I think I know something about improv.
I've been learning about (and teaching about) improv for fifteen years now. That's a long time. You'd have to be stupid not to pick up some tricks. Still, this fall has challenged me to wonder how much I know, or how much we can ever know.
I'm helping to found an improv company in State College this fall. Happy Valley Improv is a labor of love, forged out of weekly rehearsals in a church basement. There are three other founding members. All of us come from widely disparate experiences with improv (and life). Despite our differences, we have remarkable chemistry. I can be a confident guy, but even I can't explain how smoothly our group came together.
We put on four successful shows this fall. How do I measure success? We sold out and, other than a few ornery (and elderly) audience members, people seemed to have fun. They laughed loudly. Our success has reached beyond our performances. We ran a workshop sequence for Penn State faculty this fall. The response from our participants (and the folks who funded us) was overwhelming: They loved it. We ran a workshop for an entreprenuerial group in November, and have another paying gig set up in a high school in December. Moreover, we are offering our first series of level 1 classes in the spring. We rented studio space.
I can't believe how quickly things are moving. I also can't believe how well things are going. I'm far more accostumed to things being difficult. This has been easy. Kind of.
The easy part? People seem to love us, and I'm having a blast working with Nate, James, and Andrea. I enjoy them, and I think we are building a community that will take root in State College. Also, our troupe is killing it. I love performing with these people.
The hard part? Real collaboration with people on a project such as this - building an improv company - requires real trust. I love Nate, James, and Andrea. I love lots of people. Trusting people? That comes harder for me. Maybe because I'm used to things being difficult? I've had my share of difficulties. Who hasn't?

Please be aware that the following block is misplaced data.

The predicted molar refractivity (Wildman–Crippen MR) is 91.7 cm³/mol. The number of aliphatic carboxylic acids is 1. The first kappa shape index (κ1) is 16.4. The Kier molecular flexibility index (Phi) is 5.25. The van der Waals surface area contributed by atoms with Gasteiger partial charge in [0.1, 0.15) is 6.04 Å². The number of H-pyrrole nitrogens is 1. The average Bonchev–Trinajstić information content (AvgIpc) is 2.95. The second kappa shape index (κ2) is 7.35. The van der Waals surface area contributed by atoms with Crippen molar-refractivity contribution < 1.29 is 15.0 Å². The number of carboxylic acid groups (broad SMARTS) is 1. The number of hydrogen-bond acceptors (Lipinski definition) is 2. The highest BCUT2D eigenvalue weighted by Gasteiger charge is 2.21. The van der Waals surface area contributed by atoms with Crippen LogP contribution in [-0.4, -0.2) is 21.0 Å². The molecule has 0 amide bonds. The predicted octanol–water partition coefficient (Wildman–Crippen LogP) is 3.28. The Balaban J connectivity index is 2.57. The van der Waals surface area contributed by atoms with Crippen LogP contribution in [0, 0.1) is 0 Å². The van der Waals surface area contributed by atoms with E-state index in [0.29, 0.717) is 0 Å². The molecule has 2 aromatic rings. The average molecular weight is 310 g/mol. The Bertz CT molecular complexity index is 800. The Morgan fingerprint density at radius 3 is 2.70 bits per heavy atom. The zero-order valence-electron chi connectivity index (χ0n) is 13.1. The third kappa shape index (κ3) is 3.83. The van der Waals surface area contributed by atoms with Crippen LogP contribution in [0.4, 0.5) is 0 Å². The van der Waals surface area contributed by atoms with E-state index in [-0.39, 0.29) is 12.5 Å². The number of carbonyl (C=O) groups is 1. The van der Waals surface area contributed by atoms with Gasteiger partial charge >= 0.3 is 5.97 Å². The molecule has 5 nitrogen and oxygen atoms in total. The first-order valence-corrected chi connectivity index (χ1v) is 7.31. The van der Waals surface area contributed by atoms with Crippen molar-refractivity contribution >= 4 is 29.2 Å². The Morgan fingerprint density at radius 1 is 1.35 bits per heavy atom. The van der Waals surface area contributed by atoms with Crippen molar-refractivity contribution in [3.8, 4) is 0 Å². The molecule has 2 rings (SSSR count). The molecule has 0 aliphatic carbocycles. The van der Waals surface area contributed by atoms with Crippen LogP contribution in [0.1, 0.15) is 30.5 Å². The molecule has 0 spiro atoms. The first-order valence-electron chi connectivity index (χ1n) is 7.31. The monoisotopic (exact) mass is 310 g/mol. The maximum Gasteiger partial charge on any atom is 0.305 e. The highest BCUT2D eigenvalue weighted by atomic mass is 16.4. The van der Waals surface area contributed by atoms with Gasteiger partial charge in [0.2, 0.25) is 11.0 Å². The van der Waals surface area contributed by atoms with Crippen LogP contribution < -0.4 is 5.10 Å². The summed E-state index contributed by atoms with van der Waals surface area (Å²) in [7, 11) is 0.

I've really been challenged to give up my preconcieved notions of improv - ironic, right? - this fall. It's one thing to say that I'm collaborative. It's another to give up my own thinking, and let go to the will of a group. This is especially true when things you care about are on the line. Improv (and teaching) are things I care about, and I'm learning to let go of my view of these things as I participate in Happy Valley Improv. Does this mean I don't have thoughts or opinions? No. But it means I need to see that others have thoughts and opinions too. My job is to blend what I bring with what others brings and, ultimately, serve the group. I'll be served in this way too, to be sure. But the group is more important than me.
This is a lesson I tried to share with high school students in any number of ways over the last fifteen years. I was pretty good, if I do say so myself, at getting students to experience the art of participating in a group through my teaching. It's one thing to teach this to high school students. It's another to make sure I'm adhering to this lesson in my own life.
I'm learning. And it's joyful learning. And it's important learning. And it's hard learning.
I'm 37. I guess you never really figure things out. You just keep trying? Well, I don't know about you. I do.